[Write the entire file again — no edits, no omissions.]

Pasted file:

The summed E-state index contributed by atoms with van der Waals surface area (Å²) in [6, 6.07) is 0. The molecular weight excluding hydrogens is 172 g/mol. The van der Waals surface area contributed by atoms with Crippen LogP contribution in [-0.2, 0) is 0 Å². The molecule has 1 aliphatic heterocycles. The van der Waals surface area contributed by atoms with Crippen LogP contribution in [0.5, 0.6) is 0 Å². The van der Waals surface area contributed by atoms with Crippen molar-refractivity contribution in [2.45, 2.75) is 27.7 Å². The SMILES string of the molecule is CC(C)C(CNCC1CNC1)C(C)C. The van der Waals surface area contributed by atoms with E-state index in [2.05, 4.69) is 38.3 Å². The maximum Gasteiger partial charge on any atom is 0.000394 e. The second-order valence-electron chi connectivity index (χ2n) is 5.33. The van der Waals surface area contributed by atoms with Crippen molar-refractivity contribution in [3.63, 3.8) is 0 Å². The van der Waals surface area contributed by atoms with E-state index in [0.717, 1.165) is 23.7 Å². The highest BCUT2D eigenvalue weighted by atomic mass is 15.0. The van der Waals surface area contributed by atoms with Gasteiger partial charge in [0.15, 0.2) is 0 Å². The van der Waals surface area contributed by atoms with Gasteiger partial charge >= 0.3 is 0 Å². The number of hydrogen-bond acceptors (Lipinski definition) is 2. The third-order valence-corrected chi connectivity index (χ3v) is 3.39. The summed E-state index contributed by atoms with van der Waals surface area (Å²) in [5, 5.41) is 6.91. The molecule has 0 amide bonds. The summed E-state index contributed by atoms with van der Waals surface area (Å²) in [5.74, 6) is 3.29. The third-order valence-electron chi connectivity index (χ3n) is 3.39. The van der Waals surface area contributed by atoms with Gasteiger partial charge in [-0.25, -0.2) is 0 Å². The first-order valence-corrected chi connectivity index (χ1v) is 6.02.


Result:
The summed E-state index contributed by atoms with van der Waals surface area (Å²) in [6, 6.07) is 0. The molecular weight excluding hydrogens is 172 g/mol. The van der Waals surface area contributed by atoms with Crippen LogP contribution in [-0.2, 0) is 0 Å². The molecule has 1 aliphatic heterocycles. The van der Waals surface area contributed by atoms with Crippen LogP contribution in [0.5, 0.6) is 0 Å². The van der Waals surface area contributed by atoms with Crippen molar-refractivity contribution in [2.45, 2.75) is 27.7 Å². The SMILES string of the molecule is CC(C)C(CNCC1CNC1)C(C)C. The van der Waals surface area contributed by atoms with E-state index in [2.05, 4.69) is 38.3 Å². The maximum Gasteiger partial charge on any atom is 0.000394 e. The second-order valence-electron chi connectivity index (χ2n) is 5.33. The van der Waals surface area contributed by atoms with Crippen molar-refractivity contribution in [3.63, 3.8) is 0 Å². The van der Waals surface area contributed by atoms with E-state index in [0.717, 1.165) is 23.7 Å². The highest BCUT2D eigenvalue weighted by atomic mass is 15.0. The van der Waals surface area contributed by atoms with Gasteiger partial charge in [0.15, 0.2) is 0 Å². The van der Waals surface area contributed by atoms with Gasteiger partial charge >= 0.3 is 0 Å². The number of hydrogen-bond acceptors (Lipinski definition) is 2. The third-order valence-corrected chi connectivity index (χ3v) is 3.39. The summed E-state index contributed by atoms with van der Waals surface area (Å²) in [5, 5.41) is 6.91. The molecule has 0 amide bonds. The summed E-state index contributed by atoms with van der Waals surface area (Å²) in [5.74, 6) is 3.29. The third-order valence-electron chi connectivity index (χ3n) is 3.39. The van der Waals surface area contributed by atoms with Gasteiger partial charge in [-0.25, -0.2) is 0 Å². The first-order valence-corrected chi connectivity index (χ1v) is 6.02.